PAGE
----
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Windham school's repair options limited

WINDHAM — When it comes to the vacated modular classrooms at Golden Brook School, the district is stuck between a rock and a hard place, school board members agreed this week.

During Tuesday night’s School Board meeting, one day after local parents heard details of plans to move several third-grade classrooms to the high school for the remainder of the school year, district officials engaged in a lengthy discussion on the issue as it stands right now.

Business Administrator Adam Steel said the district has four options: abandon the eight-classroom structure altogether, repair it, replace it with another modular building or work toward a more permanent solution, like building an addition on one of the schools.

According to Steel, the temporary structure was manufactured in 1999 and installed in Windham 10 years later, when the state was willing to purchase portable classrooms for use as kindergarten classroom space.

In 2011, the district paid about $5,000 on roof and heating repairs to the building.

In June 2012, additional roof leaks made it necessary to install new roof seams.

That August, when the arrangement with the state expired, the district agreed to purchase the building outright and entered into a five-year lease.

Last June, the roof began leaking again and further inspection revealed significant water damage to the building.

From the beginning, indoor air quality tests have been performed on a regular basis, Steel said, and up until this month the building’s air has been deemed safe by EPA standards.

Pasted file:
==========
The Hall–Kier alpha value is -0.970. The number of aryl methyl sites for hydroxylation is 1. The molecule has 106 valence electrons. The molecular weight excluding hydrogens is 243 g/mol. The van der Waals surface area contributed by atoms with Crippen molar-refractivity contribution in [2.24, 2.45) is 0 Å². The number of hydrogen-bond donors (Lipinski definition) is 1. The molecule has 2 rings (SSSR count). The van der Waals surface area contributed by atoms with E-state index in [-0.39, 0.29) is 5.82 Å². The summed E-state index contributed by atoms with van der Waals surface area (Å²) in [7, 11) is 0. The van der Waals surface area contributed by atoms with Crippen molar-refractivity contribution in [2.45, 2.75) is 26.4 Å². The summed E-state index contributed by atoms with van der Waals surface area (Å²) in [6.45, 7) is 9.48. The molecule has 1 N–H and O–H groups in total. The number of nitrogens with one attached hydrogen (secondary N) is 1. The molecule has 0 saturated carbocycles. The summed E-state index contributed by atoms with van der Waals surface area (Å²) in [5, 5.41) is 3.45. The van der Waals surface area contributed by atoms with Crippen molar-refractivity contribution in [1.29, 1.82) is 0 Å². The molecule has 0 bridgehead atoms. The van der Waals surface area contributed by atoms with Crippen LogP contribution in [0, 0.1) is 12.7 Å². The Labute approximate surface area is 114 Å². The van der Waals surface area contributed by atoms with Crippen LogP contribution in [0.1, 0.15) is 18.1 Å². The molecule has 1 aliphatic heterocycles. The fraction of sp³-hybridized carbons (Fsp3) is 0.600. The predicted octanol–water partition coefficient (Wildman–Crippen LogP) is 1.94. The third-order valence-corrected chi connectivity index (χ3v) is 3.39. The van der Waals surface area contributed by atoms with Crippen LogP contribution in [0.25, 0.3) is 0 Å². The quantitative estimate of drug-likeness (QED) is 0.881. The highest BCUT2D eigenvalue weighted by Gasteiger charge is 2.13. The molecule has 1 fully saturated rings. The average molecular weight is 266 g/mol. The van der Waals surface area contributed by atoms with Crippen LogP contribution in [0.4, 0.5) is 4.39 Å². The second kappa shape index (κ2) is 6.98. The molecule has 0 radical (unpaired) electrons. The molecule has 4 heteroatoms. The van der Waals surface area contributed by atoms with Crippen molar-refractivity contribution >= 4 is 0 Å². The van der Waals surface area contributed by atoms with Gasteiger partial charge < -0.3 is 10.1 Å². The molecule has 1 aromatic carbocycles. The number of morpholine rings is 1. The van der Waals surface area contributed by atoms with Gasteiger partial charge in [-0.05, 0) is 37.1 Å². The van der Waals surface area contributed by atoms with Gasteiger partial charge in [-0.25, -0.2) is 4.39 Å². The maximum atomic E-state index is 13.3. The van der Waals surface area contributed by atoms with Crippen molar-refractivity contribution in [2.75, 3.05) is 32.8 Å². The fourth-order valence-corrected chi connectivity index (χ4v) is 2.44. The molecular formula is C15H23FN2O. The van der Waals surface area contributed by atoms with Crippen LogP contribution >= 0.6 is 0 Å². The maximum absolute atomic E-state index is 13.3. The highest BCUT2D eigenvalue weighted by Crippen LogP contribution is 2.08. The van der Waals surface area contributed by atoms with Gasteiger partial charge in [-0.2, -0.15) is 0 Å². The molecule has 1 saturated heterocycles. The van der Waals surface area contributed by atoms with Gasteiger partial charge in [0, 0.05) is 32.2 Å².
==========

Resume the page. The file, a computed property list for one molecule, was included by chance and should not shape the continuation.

On Feb. 10, leaks were discovered in Rooms 107 and 108, leading school officials to immediately remove students from the structure.

Steel said that although spots of black mold were found inside the suspended ceiling, air quality tests continued to show safe results.

“But that’s when we made the decision to officially close the building,” he said.

Repairing the building could cost anywhere from $300,000 to $600,000, though the ultimate cost would depend on the extent of damages, Steel said, whereas a replacement building could cost more than $1 million.

It’s unknown how far the damage has spread since the inspection process involves a partial demolition of the building.

Steel said it could cost up to $75,000 to tear down the ceilings and analyze damages.

“From there, we could make a final recommendation based on the findings,” he said.

Board Chairman Michael Joanis agreed further inspection was likely a necessary, though costly, place to begin.

“No matter which way we end up going, it’s best to begin with a thorough inspection,” Joanis said.

“None of these solutions are ideal,” board member Dennis Senibaldi said. “But we have to go with one of these options. We’ve made a commitment to parents that having third-graders at the high school was only temporary.”

Board member Michelle Farrell expressed frustration over the situation.

“We keep throwing money into a structure we can’t really fix,” Farrell said. “This really brings our space issue to attention. We need to start thinking of a long-term solution.”

Should the damage prove too widespread, the costly option of replacing the structure with a new one would necessitate a special district meeting to appropriate funds — a 90-day process.

“The timing of this couldn’t have been worse,” Steel said. “If this had happened literally a week earlier we could have addressed it at the school deliberative session.”

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